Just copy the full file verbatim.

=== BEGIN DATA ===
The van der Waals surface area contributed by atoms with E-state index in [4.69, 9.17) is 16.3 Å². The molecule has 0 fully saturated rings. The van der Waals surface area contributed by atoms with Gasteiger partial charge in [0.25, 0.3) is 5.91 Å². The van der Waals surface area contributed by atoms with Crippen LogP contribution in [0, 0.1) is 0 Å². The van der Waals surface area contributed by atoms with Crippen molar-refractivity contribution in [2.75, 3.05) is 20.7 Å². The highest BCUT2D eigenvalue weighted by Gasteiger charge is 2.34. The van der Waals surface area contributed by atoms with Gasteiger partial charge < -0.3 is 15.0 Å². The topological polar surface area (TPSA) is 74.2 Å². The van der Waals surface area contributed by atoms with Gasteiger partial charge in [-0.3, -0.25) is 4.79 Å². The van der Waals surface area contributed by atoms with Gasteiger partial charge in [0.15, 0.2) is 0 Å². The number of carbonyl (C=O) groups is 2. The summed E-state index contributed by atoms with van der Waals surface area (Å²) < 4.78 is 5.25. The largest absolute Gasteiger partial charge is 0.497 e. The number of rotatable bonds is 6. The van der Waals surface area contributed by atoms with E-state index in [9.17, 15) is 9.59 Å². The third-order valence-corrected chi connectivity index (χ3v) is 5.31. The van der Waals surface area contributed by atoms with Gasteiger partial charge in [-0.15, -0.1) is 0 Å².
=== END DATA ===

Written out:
The van der Waals surface area contributed by atoms with E-state index in [4.69, 9.17) is 16.3 Å². The molecule has 0 fully saturated rings. The van der Waals surface area contributed by atoms with Gasteiger partial charge in [0.25, 0.3) is 5.91 Å². The van der Waals surface area contributed by atoms with Crippen LogP contribution in [0, 0.1) is 0 Å². The van der Waals surface area contributed by atoms with Crippen molar-refractivity contribution in [2.75, 3.05) is 20.7 Å². The highest BCUT2D eigenvalue weighted by Gasteiger charge is 2.34. The van der Waals surface area contributed by atoms with Gasteiger partial charge < -0.3 is 15.0 Å². The topological polar surface area (TPSA) is 74.2 Å². The van der Waals surface area contributed by atoms with Gasteiger partial charge in [-0.3, -0.25) is 4.79 Å². The van der Waals surface area contributed by atoms with Gasteiger partial charge in [0.15, 0.2) is 0 Å². The number of carbonyl (C=O) groups is 2. The summed E-state index contributed by atoms with van der Waals surface area (Å²) < 4.78 is 5.25. The largest absolute Gasteiger partial charge is 0.497 e. The number of rotatable bonds is 6. The van der Waals surface area contributed by atoms with E-state index in [9.17, 15) is 9.59 Å². The third-order valence-corrected chi connectivity index (χ3v) is 5.31. The van der Waals surface area contributed by atoms with Gasteiger partial charge in [-0.15, -0.1) is 0 Å².